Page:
There are 150 amputations nationwide every day due to diabetes complications. That equals 54,750 per year. For this reason, the Milton S. Hershey Medical Center at Penn State University in Hershey, Pa. has developed some helpful material on foot care. The following has been abstracted from its literature:
Nerve damage, or “neuropathy,” is the main cause of foot problems in people with diabetes. Fifty percent of people with diabetes develop nerve damage after approximately 20 years. Burning, pain, decreased sensation, or numbness in the legs and feet may all be symptoms of neuropathy.
This numbness allows injuries and burns to go unnoticed until they’re seen, or to be regarded as minor because they don’t hurt.
Hershey Medical Center recommends that people with diabetes take extra care in selecting footwear:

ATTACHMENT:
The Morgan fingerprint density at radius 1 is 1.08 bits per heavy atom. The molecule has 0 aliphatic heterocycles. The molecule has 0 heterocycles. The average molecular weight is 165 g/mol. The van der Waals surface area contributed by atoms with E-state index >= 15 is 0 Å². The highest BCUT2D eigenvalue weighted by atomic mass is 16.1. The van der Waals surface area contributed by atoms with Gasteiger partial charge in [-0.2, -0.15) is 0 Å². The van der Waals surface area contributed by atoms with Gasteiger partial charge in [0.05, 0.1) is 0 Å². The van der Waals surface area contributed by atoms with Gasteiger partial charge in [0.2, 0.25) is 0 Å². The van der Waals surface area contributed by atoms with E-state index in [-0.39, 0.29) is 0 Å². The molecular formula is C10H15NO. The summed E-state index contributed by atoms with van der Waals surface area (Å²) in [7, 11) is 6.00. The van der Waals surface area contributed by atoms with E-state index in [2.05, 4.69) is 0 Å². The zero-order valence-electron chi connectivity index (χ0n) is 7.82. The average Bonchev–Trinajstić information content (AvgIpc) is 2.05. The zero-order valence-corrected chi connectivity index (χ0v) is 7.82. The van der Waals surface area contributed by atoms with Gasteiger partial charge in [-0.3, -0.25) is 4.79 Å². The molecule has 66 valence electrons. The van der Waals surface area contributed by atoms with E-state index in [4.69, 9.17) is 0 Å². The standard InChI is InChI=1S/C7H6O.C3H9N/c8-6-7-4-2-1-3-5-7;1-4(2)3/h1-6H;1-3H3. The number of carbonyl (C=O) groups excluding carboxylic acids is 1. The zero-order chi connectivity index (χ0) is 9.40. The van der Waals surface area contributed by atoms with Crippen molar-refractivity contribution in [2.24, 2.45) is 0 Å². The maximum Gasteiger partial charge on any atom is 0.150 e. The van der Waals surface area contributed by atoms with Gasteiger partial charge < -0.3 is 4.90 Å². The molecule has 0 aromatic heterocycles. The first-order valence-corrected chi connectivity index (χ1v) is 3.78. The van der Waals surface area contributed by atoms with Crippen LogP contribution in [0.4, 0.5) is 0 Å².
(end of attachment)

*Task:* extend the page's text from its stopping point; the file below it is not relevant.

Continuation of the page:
- Always have your foot measured when you buy shoes. (Shoes should be 1/4″ wider than your foot at the ball of your foot, and 1/2″ longer than your longest toe.)
- Shoes should be comfortable when you buy them. Don’t depend on them to stretch.
- Break in new shoes very slowly. Limit wearing them to less than two hours per day the first week. Gradually increase wearing time one hour per day. If you can’t change your shoes, make sure to take them off and inspect your feet every two hours.
- If you see red marks, especially on the tops and sides of your feet, and the marks don’t go away after 10-15 minutes, stop wearing the shoes. Also look for discolored areas, blisters or open areas, and darkened spots under calluses.
- Most problems occur during the first three days after the footwear has been worn on a full-time basis.
- Always wear cotton or wool socks with no elastic or holes. Never go barefoot.
This research was presented at the 22nd Annual Meeting and Educational Program of the AADE in Boston, August 1995. The original report was written by Susan Jones, BSN, RN, CDE, and Carol Koman, MEd, RN, CDE, Division of Endocrinology, Diabetes and Metabolism at the Hershey Medical Center, Hershey, Pa.